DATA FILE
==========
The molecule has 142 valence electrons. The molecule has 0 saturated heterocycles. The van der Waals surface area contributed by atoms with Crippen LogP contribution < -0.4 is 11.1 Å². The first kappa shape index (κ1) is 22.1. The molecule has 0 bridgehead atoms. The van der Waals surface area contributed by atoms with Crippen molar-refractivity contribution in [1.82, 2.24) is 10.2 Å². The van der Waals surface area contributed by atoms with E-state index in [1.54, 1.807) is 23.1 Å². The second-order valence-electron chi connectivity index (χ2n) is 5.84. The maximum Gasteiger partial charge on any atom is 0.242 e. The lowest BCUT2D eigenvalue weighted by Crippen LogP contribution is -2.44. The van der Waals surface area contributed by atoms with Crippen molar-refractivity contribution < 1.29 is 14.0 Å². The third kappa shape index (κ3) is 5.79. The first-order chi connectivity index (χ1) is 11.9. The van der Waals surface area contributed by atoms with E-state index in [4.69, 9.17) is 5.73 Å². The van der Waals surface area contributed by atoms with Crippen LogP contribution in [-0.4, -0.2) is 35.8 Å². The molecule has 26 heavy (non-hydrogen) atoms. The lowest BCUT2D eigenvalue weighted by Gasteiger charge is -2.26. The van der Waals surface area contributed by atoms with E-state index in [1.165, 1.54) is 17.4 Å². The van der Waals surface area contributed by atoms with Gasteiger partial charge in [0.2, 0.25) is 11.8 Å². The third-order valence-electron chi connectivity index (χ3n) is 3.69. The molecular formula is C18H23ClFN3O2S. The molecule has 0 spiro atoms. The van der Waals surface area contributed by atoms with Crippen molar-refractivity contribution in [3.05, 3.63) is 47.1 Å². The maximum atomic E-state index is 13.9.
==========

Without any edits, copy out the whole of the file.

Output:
The molecule has 142 valence electrons. The molecule has 0 saturated heterocycles. The van der Waals surface area contributed by atoms with Crippen LogP contribution < -0.4 is 11.1 Å². The first kappa shape index (κ1) is 22.1. The molecule has 0 bridgehead atoms. The van der Waals surface area contributed by atoms with Crippen molar-refractivity contribution in [1.82, 2.24) is 10.2 Å². The van der Waals surface area contributed by atoms with E-state index in [1.54, 1.807) is 23.1 Å². The second-order valence-electron chi connectivity index (χ2n) is 5.84. The maximum Gasteiger partial charge on any atom is 0.242 e. The lowest BCUT2D eigenvalue weighted by Crippen LogP contribution is -2.44. The van der Waals surface area contributed by atoms with Crippen molar-refractivity contribution < 1.29 is 14.0 Å². The third kappa shape index (κ3) is 5.79. The first-order chi connectivity index (χ1) is 11.9. The van der Waals surface area contributed by atoms with E-state index in [4.69, 9.17) is 5.73 Å². The van der Waals surface area contributed by atoms with Crippen LogP contribution in [-0.4, -0.2) is 35.8 Å². The molecule has 26 heavy (non-hydrogen) atoms. The lowest BCUT2D eigenvalue weighted by Gasteiger charge is -2.26. The van der Waals surface area contributed by atoms with E-state index in [1.165, 1.54) is 17.4 Å². The van der Waals surface area contributed by atoms with Gasteiger partial charge in [0.2, 0.25) is 11.8 Å². The third-order valence-electron chi connectivity index (χ3n) is 3.69. The molecular formula is C18H23ClFN3O2S. The molecule has 0 spiro atoms. The van der Waals surface area contributed by atoms with Crippen molar-refractivity contribution in [3.05, 3.63) is 47.1 Å². The maximum atomic E-state index is 13.9.